Saturday, March 9, 2013

KTM-SV - Sanding and Buffing

There are a multitude of guitar finish products available, and it's generally acknowledged that each of them have their advantages as well as their shortcomings. The dilemma for the guitar builder, then, is in deciding which particular compromise they can live with, and what product best suits their particular circumstances.

My current choice is Grafted Coatings' KTM-SV, a water-based, oil-modified urethane that a growing number of musical instrument makers are using with great success. I'm in the throes of completing the guitar pictured - my third using KTM-SV. Although I've been pleased with this product so far, if a little of its flexibility could be sacrificed for the sake of hardness, I'd be truly ecstatic. I'm keeping an eye out for the release of the manufacturer's new product - which I believe will be marketed as KTM-10 - in the hope that it makes up for what KTM-SV lacks in terms of hardness. Early reports sound very encouraging.

My technique with the spray gun tends to improve over the course of finishing a guitar, and by the time I've applied the last of the top coats, I've generally sorted myself and the gun out to the extent that the guitar's finish is level and reasonably smooth. After the finish has cured for a few days, the process of sanding through the grades of sandpaper can proceed. With the paper wrapped around a cork block, I begin sanding with 600 or 800 grit paper, depending on the quality of my last coat. I'm pretty cautious when sanding the edges of the body and the headstock; I skip the coarser grades and begin my sanding of those areas with 1200 grit paper, dispensing with the sanding block. I use soapy water as a lubricant throughout this process, and constantly check my progress by squeegeeing off the water and holding the body or neck up the the light to check for rogue sanding scratches.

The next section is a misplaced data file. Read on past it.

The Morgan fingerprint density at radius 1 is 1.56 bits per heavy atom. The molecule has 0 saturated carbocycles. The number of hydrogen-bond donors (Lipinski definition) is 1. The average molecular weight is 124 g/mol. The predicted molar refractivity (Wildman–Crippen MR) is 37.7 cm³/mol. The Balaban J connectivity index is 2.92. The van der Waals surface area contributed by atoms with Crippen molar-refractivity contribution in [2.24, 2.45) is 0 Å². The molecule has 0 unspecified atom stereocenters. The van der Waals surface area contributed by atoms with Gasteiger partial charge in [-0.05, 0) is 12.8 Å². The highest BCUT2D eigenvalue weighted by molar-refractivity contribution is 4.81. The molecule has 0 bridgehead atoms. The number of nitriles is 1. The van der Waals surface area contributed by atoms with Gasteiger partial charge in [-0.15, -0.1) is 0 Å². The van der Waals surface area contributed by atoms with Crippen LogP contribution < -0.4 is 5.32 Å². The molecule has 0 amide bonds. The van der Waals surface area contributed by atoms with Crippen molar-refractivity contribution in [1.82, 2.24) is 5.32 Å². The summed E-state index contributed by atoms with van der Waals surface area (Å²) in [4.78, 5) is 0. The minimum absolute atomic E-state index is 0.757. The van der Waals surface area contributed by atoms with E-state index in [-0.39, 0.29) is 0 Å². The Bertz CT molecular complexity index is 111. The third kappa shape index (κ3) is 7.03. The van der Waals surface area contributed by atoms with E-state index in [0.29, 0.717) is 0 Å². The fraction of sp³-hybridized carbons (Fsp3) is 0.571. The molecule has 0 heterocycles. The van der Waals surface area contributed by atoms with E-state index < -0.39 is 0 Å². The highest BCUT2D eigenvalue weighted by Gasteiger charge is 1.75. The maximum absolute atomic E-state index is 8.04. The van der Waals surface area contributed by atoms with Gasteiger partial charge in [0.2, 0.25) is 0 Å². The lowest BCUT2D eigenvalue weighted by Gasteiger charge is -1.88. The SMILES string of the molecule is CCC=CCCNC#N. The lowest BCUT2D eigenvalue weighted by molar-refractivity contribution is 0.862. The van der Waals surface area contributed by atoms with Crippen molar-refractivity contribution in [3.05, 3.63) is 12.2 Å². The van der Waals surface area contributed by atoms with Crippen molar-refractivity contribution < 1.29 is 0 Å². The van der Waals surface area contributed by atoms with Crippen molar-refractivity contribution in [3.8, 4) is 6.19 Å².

Inevitably, I'll sand through the topmost finish coat to one or more of the underlying coats; witness lines are evidence of that, even after a thorough sanding with the finest of the papers. It's at this point, of course, that my attention turns to the buffing wheel, but I've learned that this finish needs a couple of weeks to harden enough that buffing will completely remove these witness lines. I've wasted a lot of time and effort and become quite frustrated when attempting to achieve a mirror-like gloss before the finish has had time to harden - it's just not going to happen! Not unexpectedly, it's also apparent that the finish shrinks ever so slightly over the first few weeks. On future guitars, I plan to delay sanding with 1500 and 2000 grit papers - if not all of them - until a couple of weeks has elapsed and I'm about to buff. Perhaps that's not so much of a consideration where the soundboard is concerned as ridges in the finish corresponding to grain lines seem to be accepted, given their inevitability when any of the more traditional nitrocellulose lacquers are used.

Links to Grafted Coatings' web site:

To view previous posts dealing with KTM-SV, click here.